I swear I’m going to get up the latest Bizarre Baseball Culture soon, but today has brought two major news stories:
A) Joe Torre, Tony La Russa and Bobby Cox have been inducted into the Baseball Hall of Fame by the Veterans’ Committee. Marvin Miller wasn’t, but that’s another story.
B) Roy Halladay, the Doctor, has announced his retirement, signing a one-day deal with Toronto to end his career as a Blue Jay.
So, for those keeping score, that means perhaps the three greatest managers of the past 30 years are now in the Hall of Fame, and perhaps the best pitcher of the last 10 or 11 years has retired.
It’s an interesting contrast when you look at it, because while almost everyone expected the three managers to get in the Hall of Fame, it’s unlikely many people expected Roy Halladay would have gone out with such a whimper. Injuries and the cruelty that comes with growing old led to his sharp decline in 2012 and 2013, while the Phillies lack of hitting and the sheer randomness of October left him without a World Series ring.
It’s a stretch to compare Halladay to Sandy Koufax, but there are some similarities, as both came to the big leagues young, with their first few years being rocky as their raw talent was often unable to make up for inexperience. But then, something clicked, and for a span (five or so years for Koufax, ten or so years for Halladay, albeit with a blip in 2004 when he was hurt) they became the best pitchers of their generations. Then, however, injuries forced them into premature retirements (Koufax at only 30, while Halladay at 36 after two years of decline that Koufax never had).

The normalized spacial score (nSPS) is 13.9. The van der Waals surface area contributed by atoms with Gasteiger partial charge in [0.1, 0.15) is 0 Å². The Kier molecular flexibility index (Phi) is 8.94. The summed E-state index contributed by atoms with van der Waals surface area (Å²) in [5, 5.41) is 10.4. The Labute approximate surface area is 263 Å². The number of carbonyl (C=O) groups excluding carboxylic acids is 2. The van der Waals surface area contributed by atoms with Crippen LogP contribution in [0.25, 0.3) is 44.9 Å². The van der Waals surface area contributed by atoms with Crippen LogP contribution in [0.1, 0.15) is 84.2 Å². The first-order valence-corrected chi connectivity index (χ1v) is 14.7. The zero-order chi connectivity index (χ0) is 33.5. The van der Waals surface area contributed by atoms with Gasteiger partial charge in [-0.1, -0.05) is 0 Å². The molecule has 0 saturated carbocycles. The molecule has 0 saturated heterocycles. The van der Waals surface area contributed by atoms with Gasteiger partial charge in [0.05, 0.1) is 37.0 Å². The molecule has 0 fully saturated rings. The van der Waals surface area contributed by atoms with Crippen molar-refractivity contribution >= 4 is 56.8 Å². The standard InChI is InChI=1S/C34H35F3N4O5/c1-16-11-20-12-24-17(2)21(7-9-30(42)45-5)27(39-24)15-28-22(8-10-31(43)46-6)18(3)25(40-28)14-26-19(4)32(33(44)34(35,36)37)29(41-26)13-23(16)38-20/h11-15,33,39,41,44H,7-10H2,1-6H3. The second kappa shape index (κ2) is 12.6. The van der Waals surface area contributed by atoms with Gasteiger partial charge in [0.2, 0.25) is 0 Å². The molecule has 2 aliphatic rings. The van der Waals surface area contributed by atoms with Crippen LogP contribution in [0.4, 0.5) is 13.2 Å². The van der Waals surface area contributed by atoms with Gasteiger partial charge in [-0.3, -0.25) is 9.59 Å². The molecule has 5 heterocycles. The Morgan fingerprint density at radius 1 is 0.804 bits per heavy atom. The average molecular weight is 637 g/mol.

Another thing they will have in common? The Hall of Fame. Matthew Pouliot over at HardballTalk has a good summing up of why, but it essentially comes down to how good he was over that 10-year span, as well as the fact that, for his era, he was an exceptional pitcher, for example throwing almost double the amount of complete games as the next pitcher who remains active.